Joint Institute for Fusion Theory
The Joint Institute for Fusion Theory (JIFT) is one of the three programs through which the US-Japan Fusion
Research Collaboration is organized. The other two programs are the Fusion
Physics Planning Committee (FPPC) and the Fusion Technology
Planning Committee (FTPC).
The distinctive objectives of the JIFT program
to advance the theoretical understanding of plasmas, with special emphasis on stability, equilibrium, heating, and transport in magnetic fusion systems.
to develop fundamental theoretical and computational tools and concepts for understanding nonlinear plasma phenomena.
Both objectives are pursued through collaborations
between U.S. and Japanese scientists by means of various types of exchange
program activities, namely, workshops, exchange visitors.
Each year the JIFT program usually consists of four
topical workshops (two in each country) and six exchange scientists (three from
The workshops typically have an attendance of 15-30
participants, of whom usually three to seven scientists (depending on the
particular workshop) travel to the workshop from the non-host country.
Scientists from countries other than the U.S. and Japan are also often invited
to participate in JIFT workshops, either as observers or
Of the approximately three exchange visitors in each
direction every year, one (called the "JIFT Visiting Professor") is supported
by the host country, while the others (called "Exchange Scientists") are
supported by the sending country. The visits of the Exchange Scientists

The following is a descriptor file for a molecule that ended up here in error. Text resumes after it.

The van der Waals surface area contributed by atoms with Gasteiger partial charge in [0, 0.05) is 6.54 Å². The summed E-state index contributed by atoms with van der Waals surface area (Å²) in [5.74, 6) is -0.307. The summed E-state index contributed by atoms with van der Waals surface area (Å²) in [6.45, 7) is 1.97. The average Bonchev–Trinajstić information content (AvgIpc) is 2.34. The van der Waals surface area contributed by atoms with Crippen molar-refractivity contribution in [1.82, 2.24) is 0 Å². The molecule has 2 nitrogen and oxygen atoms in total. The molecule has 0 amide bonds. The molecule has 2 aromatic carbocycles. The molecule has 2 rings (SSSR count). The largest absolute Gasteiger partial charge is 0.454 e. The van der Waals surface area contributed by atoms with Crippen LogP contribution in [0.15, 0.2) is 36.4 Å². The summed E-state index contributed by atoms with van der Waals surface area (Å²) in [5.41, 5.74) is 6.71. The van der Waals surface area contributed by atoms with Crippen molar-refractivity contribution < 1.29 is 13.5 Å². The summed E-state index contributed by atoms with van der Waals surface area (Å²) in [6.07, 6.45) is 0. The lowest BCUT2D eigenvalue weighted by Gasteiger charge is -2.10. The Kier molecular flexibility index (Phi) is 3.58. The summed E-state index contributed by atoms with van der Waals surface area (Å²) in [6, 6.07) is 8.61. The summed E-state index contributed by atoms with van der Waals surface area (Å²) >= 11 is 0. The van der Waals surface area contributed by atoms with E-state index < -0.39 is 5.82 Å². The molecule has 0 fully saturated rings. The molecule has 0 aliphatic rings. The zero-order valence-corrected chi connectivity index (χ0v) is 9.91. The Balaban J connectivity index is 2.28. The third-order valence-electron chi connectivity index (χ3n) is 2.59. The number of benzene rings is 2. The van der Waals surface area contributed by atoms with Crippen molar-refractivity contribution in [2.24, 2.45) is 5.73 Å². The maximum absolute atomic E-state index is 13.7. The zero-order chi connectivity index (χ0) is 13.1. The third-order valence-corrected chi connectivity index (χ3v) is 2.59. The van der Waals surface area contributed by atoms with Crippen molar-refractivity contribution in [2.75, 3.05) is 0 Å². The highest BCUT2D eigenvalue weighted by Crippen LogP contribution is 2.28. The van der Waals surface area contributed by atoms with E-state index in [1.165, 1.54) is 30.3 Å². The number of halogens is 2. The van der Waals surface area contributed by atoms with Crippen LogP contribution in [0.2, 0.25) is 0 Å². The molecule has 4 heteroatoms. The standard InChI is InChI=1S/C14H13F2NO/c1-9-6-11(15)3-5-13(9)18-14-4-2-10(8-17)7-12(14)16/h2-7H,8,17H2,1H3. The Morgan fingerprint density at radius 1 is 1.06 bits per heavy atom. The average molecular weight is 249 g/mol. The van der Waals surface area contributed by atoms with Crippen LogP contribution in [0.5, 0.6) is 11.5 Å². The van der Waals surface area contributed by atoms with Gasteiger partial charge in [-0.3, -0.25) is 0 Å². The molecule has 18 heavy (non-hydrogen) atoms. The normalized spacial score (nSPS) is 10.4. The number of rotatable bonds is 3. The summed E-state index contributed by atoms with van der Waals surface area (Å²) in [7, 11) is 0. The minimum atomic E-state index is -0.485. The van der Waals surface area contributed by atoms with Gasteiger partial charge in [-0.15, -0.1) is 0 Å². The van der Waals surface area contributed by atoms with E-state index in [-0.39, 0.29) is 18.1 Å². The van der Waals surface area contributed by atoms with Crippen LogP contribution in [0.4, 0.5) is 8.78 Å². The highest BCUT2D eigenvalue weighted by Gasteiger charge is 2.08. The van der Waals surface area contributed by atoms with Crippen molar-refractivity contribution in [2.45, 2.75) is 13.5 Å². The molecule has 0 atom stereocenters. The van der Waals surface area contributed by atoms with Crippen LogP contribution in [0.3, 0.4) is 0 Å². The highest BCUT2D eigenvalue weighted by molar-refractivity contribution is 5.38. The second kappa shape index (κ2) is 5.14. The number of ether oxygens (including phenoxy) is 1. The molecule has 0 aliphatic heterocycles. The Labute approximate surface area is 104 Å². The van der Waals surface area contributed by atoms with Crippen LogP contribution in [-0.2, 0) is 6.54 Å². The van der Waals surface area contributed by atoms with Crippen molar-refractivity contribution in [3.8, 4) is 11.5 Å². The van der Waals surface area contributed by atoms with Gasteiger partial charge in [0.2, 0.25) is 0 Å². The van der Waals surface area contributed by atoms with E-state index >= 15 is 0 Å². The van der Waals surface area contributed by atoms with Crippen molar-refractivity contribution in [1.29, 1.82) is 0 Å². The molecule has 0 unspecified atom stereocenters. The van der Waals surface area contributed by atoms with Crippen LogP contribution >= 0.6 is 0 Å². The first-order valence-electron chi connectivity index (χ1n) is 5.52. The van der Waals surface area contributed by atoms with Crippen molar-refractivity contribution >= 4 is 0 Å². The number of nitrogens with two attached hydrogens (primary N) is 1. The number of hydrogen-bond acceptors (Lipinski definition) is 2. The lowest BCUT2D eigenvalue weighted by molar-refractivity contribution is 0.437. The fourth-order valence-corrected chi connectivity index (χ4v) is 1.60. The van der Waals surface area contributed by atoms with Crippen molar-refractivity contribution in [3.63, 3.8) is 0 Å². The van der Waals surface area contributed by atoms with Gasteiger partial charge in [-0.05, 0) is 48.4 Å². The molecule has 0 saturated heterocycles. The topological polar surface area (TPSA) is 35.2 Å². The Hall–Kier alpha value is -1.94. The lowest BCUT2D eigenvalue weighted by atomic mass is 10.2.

usually last from several weeks to a month or two in duration, whereas the
Visiting Professors normally stay for three months
The topics and also the
participating scientists for the JIFT exchange visits and workshops are selected so as to have a balanced representation of
critical issues in magnetic fusion research, including both fundamental problems
as well as questions of near-term significance, and also to take into account
the specific capabilities and interests of both countries. The Japanese and US
members of the JIFT Steering Committee agree together on the appropriateness of
proposed topics before recommending them.
There had also been a third category of JIFT exchange acivities, called Joint Computational Projects. This program was instituted in 1985, to take advantage of the dedicated data link between Japan and the US. The joint computational projects allowed JIFT participants to work jointly on code development and data analysis and to have access to computers in their home countries. By mutual agreement between Japan and the US, this category of JIFT activities was terminated as of April 1, 2009, because the regular Internet had begun to provide a sufficiently fast communication tool for scientists who wished to access their institutions' computers remotely and exchange data through low- and medium-bandwidth lines. During its 25 years of existence, this program sponsored 210 joint computational projects. The JIFT Steering Committee wrote a report entitled "Final Report about the US-Japan (MEXT) Data Link for Fusion."
Japanese JIFT Website
A companion web page (in Japanese) about JIFT activities is maintained at